“For those who won’t eat mackerel, salmon, or herring, a daily fish oil supplement is a useful way of meeting recommendations,” Dr Carrie Ruxton of the Health and Food Supplements Information Service tells the BBC.

“Omega-3s are also used by the body to maintain the health of the eyes, immune function and brain so it’s not all about the heart.” It’s not just fish oil that has taken a credibility battering. Supplements are worth a cool $60 billion in global revenue each year, but, in terms of health, a slew of studies have revealed that multivitamin pills and their ilk may be worthless—or worse. Vitamin C supplements have regularly crumbled against scientific scrutiny while antioxidant pills have been shown to increase the likelihood of lung cancer in smokers, and prostate cancer for men. Expansive research published in the journal Circulation and the Journal of the American College of Cardiology in 2015 concluded multivitamins—the most popular supplement—to offer zero benefits to heart health and not reduce the chance of stroke or early death, while a 2011 study of 39,000 older women, published by the American Medical Association, discovered women who took similar pills for 20 years or more to even have an elevated risk of death (though the study does advise supplementary intake to be “beneficial in deficiency conditions”.) Writing for the New York Times, Jane E Brody reveals how barely day passes without a suggestion of a new magical concoction or supplement that she must try and admits to having “succumbed to several popular suggestions” including fish oil for its proposed cardiovascular benefits and magnesium to help her sleep. However, as a scientifically trained journalist, Brody is compelled to advise others as to which, if any, dietary supplements are worth handing over their hard-won wages. “I’ll start with the bottom line on the most popular of these, the daily multivitamin/ mineral combo,” she writes. “If you are a healthy adult with no known nutritional deficiencies, save your money.” — Word: Jamie Christian Desplaces

Do Any Supplements Cut the Mustard? Vitamin D is vital for sustaining bone strength and aiding with the absorption of calcium. It’s also one of the least common vitamins in everyday diets, though sunlight is an effective means of encouraging our bodies to produce it. Many experts advise taking vitamin D tablets during winter months, while those with darker skin or aged over 65 may need them year-round. Many vegetarian foods are fortified with calcium, and the mineral can also be found in leafy vegetables, however, those that abstain from meat and dairy may easily find themselves deficient. Supplements should be considered. Vitamin B12 is another tricky find for vegans and vegetarians as it’s mainly found in animal products. Again, many meat-free offerings such as cereals and soy milk are fortified with B12, though supplementary top-ups are advised. Vitamin B12 helps make red

blood cells and plays an important role in our nervous and immune systems. Those following meat-free diets, as well as young women with heavy periods, are in danger of suffering iron deficiency. Another type of B vitamin, folic acid, is used to make new cells. Doctors recommend that pregnant women—or those trying to conceive—should take this supplement. Some experts advise that children aged six months through to five years take vitamin A, C and D supplements. Zinc has been proven to be far more effective than vitamin C in combating the common cold. (In fact, numerous studies have showed vitamin C to be of zero use in warding off those sniffles.)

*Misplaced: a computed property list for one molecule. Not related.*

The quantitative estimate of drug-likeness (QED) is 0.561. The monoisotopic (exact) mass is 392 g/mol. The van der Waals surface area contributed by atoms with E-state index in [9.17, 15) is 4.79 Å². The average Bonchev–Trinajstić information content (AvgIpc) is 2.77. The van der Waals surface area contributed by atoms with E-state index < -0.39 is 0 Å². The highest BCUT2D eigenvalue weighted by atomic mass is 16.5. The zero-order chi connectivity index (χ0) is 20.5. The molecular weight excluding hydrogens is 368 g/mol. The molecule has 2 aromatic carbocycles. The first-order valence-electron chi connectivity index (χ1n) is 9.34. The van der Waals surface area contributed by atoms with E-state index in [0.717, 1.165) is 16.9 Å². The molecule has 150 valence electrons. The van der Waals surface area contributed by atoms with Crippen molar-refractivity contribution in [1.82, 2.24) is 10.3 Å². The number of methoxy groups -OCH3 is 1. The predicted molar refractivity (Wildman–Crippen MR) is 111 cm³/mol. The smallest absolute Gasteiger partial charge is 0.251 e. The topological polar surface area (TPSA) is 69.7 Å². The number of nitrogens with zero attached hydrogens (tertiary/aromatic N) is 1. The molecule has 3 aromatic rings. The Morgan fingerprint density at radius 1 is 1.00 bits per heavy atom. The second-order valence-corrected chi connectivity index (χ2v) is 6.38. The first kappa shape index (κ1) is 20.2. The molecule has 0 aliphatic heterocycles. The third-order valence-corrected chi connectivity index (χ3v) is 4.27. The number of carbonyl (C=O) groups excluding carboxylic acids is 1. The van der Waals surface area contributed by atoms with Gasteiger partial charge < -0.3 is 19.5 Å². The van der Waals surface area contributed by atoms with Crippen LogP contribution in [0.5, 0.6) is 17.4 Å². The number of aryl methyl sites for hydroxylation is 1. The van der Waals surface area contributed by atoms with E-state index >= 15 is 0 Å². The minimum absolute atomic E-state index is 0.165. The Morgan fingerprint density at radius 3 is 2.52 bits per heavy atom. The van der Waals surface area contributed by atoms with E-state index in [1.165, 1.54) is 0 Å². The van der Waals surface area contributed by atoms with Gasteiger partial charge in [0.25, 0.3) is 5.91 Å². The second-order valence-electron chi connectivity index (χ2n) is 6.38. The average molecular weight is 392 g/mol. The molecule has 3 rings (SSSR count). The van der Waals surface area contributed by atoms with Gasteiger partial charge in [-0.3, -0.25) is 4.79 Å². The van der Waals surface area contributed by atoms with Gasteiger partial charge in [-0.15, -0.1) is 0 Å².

NEW ZEALAND'S FIRST BABY SPA Move over mama, there’s a new spa in town with a clientele aged from one-day to one-year. The best news? There are a multitude of wins on offer for Mum and Dad as well. WHAT IS THE BABY SPA?

The Baby Spa is a spa salon designed for young babies to have a float and/or swim session, followed by a baby massage. “Baby spas have been around since the 1950s so, even though it’s new for New Zealand the idea itself is not a new concept,” says John Jensen who, along with his partner Faye, is behind The Baby Spa.


“Faye lived in Singapore for 18 years where there are over 250 baby spa’s and she suggested we open one in Auckland,” says John. “I wasn’t sure, but then my daughter—who has a one-year-old—told me a story of being at the park one day when a new mother sat down beside her and burst into tears; that really stirred me.” John, who has a grown son, daughter and three grandchildren aged under two-and-a-half began to see more and more merit in the idea. “I did some homework and realised there’s really nowhere for new parents to go,” he says. “They can go to the park or a cafe but it’s not really about interacting with their child.” He also discovered massage and hydrotherapy for babies has a multitude of health benefits as well as providing an interactive bonding experience with baby for mum and dad.


“That why our tagline is healthy beginnings,” says John. “Infant massage and hydrotherapy is an age-old practice. The first language is touch. In India when a new mother comes home the grandmother will step in and teach her baby massage. It’s an ancient wisdom that’s scientifically proven to have myriad health benefits. There’s evidence it increases bone density, cognitive and motor development in premature babies, and that it impacts the way all babies grow up to think, feel and

relate to others. In addition, new findings show learning capacity is up to 15 per cent greater and social skills are up to 25 per cent more developed in babies who have regular massage.”